by Rachel Harris, Ph.D.
Go Directly to the Retreat
How many of us actually take good care of
ourselves? Do we eat right, exercise regularly,
spend quality time with friends and family, pursue our
dreams, take time to retreat, choose our associates
wisely, say no to overextending ourselves, get yearly
medical and dental checkups, indulge in moderation, get
the sleep we need, laugh often, save money for extended
vacations, wear seat belts, use sunscreen, enjoy holiday
celebrations, ask for help when needed, communicate our
feelings appropriately, plan for retirement, give and
receive love, have fun, learn new things, watch a
sunset, and rotate the tires on the car?
The list seems overwhelming.
Taking good care of ourselves involves
all of the above plus a sensitive attending to how we
need to grow and develop. This means being aware of
how our spiritual life is unfolding, and how we can nurture
that process in ourselves. For
forty-eight-year-old Betsy, self-care is currently
focused on learning about menopause. For
thirty-year-old Ben, whose father has lung cancer,
self-care is spending quality time with his dad.
So self-care is far more than doing what feels good or
makes us feel good about ourselves. Self-care is
about developing our highest Self. Admittedly,
this is not so easy to do, particularly given the large
and growing demands on our time.
It seems that, as life moves faster and
with greater complexity, it becomes more important, but
increasingly difficult, to take good care of
ourselves. Both men and women are torn between
work responsibility and family needs, concerned with
current living expenses and future planning. Yet,
many of us, women particularly, seem to have a
difficult time putting our own needs ahead of the needs
of others. Jennifer Louden, author of The Women's
Retreat Book, spoke to this issue when she asked
women, "What would you most want to see in a book
about retreating for women?" The most
frequent response was that they needed permission to
take time for themselves.
This is the central issue in self-care:
giving ourselves permission to make it a priority.
Caring for ourselves is an inalienable right that many
of us don't exercise. We may have been taught that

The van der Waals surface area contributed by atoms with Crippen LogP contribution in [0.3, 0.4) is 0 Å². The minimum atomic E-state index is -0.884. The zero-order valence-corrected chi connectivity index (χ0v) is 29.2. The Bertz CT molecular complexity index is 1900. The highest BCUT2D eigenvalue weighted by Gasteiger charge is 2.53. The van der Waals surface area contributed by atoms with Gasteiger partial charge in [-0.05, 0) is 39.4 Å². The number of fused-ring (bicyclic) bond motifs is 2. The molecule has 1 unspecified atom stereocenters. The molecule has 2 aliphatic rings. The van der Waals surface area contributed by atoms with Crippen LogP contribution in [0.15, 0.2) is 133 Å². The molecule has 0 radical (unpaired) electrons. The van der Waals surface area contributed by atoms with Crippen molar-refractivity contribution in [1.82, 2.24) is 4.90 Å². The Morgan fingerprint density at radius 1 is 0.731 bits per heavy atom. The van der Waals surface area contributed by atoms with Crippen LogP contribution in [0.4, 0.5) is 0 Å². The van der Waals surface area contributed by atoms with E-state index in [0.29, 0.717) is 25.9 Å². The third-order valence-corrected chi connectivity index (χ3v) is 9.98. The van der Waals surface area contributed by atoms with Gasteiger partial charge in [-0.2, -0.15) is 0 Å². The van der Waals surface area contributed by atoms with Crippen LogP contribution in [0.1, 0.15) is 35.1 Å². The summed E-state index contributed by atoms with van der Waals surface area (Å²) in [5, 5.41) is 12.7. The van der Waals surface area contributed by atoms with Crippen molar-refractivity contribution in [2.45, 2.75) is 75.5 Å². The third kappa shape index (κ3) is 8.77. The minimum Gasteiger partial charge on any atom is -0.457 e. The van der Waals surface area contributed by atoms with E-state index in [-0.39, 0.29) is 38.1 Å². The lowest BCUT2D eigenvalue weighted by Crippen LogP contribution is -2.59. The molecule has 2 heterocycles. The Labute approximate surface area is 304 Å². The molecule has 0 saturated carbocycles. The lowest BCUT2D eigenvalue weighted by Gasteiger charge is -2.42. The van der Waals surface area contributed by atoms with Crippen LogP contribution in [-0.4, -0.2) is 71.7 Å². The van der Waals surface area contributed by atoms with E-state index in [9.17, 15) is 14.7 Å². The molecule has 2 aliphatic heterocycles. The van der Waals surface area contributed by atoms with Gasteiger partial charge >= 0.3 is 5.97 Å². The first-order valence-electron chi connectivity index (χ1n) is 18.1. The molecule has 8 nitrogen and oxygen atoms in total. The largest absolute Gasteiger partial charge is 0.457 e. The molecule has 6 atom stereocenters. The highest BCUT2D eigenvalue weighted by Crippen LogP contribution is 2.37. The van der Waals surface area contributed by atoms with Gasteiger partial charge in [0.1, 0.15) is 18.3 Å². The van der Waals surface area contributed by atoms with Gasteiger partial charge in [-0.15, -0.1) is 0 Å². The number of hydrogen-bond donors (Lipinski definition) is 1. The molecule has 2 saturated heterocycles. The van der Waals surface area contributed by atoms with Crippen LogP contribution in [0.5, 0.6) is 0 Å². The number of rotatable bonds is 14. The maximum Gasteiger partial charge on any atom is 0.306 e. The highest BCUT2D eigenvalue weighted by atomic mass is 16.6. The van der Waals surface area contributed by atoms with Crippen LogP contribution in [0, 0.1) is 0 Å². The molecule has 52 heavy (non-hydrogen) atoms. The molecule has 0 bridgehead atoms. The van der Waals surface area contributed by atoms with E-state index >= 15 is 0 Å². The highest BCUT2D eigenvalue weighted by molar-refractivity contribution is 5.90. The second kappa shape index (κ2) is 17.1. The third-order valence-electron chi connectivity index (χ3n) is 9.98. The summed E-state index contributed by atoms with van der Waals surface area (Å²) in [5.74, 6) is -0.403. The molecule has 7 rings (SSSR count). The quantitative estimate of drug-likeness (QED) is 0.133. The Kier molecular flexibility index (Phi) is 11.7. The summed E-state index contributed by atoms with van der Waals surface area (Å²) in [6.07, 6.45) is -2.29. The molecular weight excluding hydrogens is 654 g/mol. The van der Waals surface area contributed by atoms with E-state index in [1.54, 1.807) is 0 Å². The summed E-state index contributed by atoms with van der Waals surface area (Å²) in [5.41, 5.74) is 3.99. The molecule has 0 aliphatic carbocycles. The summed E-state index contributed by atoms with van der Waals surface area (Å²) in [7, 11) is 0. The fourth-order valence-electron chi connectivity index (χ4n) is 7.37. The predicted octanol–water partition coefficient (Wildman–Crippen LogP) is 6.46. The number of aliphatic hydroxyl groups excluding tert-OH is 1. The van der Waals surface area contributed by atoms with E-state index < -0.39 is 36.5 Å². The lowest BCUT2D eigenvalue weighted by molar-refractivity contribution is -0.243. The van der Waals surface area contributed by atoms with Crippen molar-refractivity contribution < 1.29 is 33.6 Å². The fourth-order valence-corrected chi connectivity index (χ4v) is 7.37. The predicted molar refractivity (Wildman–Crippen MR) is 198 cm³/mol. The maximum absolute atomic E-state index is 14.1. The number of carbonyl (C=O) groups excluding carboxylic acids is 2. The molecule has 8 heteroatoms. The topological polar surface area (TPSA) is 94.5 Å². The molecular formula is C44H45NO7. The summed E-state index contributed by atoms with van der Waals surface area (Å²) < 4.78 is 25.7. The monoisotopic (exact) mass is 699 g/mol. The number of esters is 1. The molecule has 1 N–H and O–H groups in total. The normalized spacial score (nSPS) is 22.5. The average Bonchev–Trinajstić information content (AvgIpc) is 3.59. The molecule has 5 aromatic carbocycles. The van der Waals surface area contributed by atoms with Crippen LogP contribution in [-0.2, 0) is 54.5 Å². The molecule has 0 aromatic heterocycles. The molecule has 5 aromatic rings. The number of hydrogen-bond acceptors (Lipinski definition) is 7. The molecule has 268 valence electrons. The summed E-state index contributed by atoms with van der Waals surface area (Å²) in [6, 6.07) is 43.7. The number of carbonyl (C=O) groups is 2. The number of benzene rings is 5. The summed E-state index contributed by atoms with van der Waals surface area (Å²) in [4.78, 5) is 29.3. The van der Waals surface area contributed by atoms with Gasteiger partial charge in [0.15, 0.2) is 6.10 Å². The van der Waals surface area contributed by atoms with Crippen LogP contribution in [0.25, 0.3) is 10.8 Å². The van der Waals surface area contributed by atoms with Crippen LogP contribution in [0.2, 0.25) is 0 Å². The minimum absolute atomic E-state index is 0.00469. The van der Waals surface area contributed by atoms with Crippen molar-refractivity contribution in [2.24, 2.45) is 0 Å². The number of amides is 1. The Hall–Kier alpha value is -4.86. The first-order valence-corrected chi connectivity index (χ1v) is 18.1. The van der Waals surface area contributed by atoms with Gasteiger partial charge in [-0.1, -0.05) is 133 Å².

spending the necessary time is selfish or, worse yet,
narcissistic. We may feel guilty doing something
for ourselves before everyone else's needs are met--and
that generally never happens. We may have
neglected ourselves for so long that we don't even know
what type of care we need or how to start. This is
especially true for those of us who have been taking
care of others, whether a growing child or an aging
"Supported by Water"
retreat is for those of us who spend a considerable
amount of time and energy taking care of other
people. So often we're warm and supportive to
others, while we're barely holding ourselves
together. We can create an opportunity to take
care of ourselves whenever we need it, simply by withdrawing
into our bath. Candles, aromatherapy oil and bath
salts, or music can all be added, but the essence of
this retreat only requires a bath tub full of water and
a lock on the bathroom door for privacy.
Entering into Retreat
In a comfortably warm, very full bathtub, allow
yourself to just stretch out for three minutes.
Arrange a pillow or facecloth behind your neck for
For a full fifteen minutes, allow yourself to be
softened, cleansed, and held by the warm water.
With every breath, imagine allowing the water to support
you. Allow your arms to float on the surface of
the water. Feel how their floating allows you to
let go of them from deep inside your shoulder
girdle. With every exhale imagine that your arms
can float away. Use your exhale to similarly let
go of your legs from deep within your hip joint.
Even though your legs won't literally float on the surface
of the water, imagine that they can just drift
off.. Allow the the water to surround and support
Returning to the World:
In the final two minutes, gently begin to shift
position in the tub, stretching and preparing to get
out. Please move slowly and treat yourself gently
as you dry yourself off and get dressed.
Copyright © 2000 Rachel Harris, Ph.D. and The Philip
Lief Group. All Rights Reserved. Excerpted from
"20 Minute Retreats: Revive Your Spirits in
Just Minutes a Day with Simple Self-Led Exercises,"
Henry Holt and Company, LLC. Not to be used without
Harris, Ph.D. is a psychologist who has led a private
practice in Princeton, New Jersey, and has led national
and international workshops for thirty years. She is
author of "20 Minute Retreats: Revive Your Spirits in
Just Minutes a Day with Simple Self-Led Exercises"
and the co-author of the best-selling "Children Learn
What They Live."
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